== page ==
The Sober Bartender That Is Making One of New York's Most Inventive Cocktail Menus


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The Sober Bartender That Is Making One of New York's Most Inventive Cocktail Menus

How exactly does Sam Anderson, the talented beverage director at Mission Chinese Food, spend half his year abstaining from boozing while redefining the parameters of the traditional cocktail list?

It's nearing 11 PM on a Saturday night. The slick, inky streets of the Lower East Side seem to breathe with the pulse of the city. The air is sweetly dank in a way that only New York in the spring or the corroded dumpster behind a Chinese buffet can be.

Passersby leer and cars honk. A tightly packed group of runners seems to have materialized out of nowhere. They cheer back at the irritated drivers. One particular vehicle, with a prominent sticker reading "Boricua Pride," comes to an abrupt halt just in time for a passenger to stick her upper body out of the backseat window and serenade the street with an impromptu rendition of Rihanna's "Bitch Better Have My Money."

All photos by the author

Sam Anderson, Mission Chinese's head bartender, suited up for the Midnight Marathon outside the restaurant. All photos by the author.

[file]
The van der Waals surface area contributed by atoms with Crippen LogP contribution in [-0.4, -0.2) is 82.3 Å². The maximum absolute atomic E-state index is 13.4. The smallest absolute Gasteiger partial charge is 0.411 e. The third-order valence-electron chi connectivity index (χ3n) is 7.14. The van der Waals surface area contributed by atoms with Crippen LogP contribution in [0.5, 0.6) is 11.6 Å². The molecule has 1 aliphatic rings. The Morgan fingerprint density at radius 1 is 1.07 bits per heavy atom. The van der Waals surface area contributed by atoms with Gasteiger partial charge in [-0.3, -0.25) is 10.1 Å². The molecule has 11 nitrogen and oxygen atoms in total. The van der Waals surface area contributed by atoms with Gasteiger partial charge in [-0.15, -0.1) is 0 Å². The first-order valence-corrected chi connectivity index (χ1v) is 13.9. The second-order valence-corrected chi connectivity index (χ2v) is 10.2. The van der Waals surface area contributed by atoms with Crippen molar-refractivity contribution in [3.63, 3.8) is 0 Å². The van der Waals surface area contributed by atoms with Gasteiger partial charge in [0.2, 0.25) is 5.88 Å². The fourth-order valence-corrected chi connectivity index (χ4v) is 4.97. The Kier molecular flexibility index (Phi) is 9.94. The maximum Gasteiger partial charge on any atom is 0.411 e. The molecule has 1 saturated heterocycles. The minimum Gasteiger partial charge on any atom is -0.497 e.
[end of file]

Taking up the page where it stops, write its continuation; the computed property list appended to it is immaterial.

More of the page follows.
Tension and excitement are palpable. Several runners begin to flat-out sprint when they catch a glimpse of the looming Manhattan Bridge, a structure that will serve as both the starting line and a major component of the half-marathon they are headed for.

This event is known as the Midnight Half, and it's an unsanctioned race that takes place in the thick of the night through the streets of New York City. Runners create their own paths for 13 miles, so long as they show up at several selected checkpoints and do four bridge crossings—yes, four—along the way.

READ MORE: How Grandma's Secret Recipe Took Mission Chinese Food to the Next Level

Sam Anderson, the talented beverage director for Danny Bowien's Mission Chinese Food mini-empire, gracefully navigates through blurred fractals of runners to the starting line. Oh yeah, did I forget to mention he is here after working a full shift—some ten hours or so—at the restaurant, where he is redefining the parameters of the traditional cocktail list?

Anderson is clearly comfortable here among the community of runners, many of whom are friends and training partners. I, on the other hand, am in alien territory, trying desperately to keep up—mind you, the race has not even begun—as I swallow back the inevitable vomit that threatens to fill my cheeks. After all, I just drank four of Sam's insightful, genre-bending cocktails in the space of thirty brief minutes back at MCF.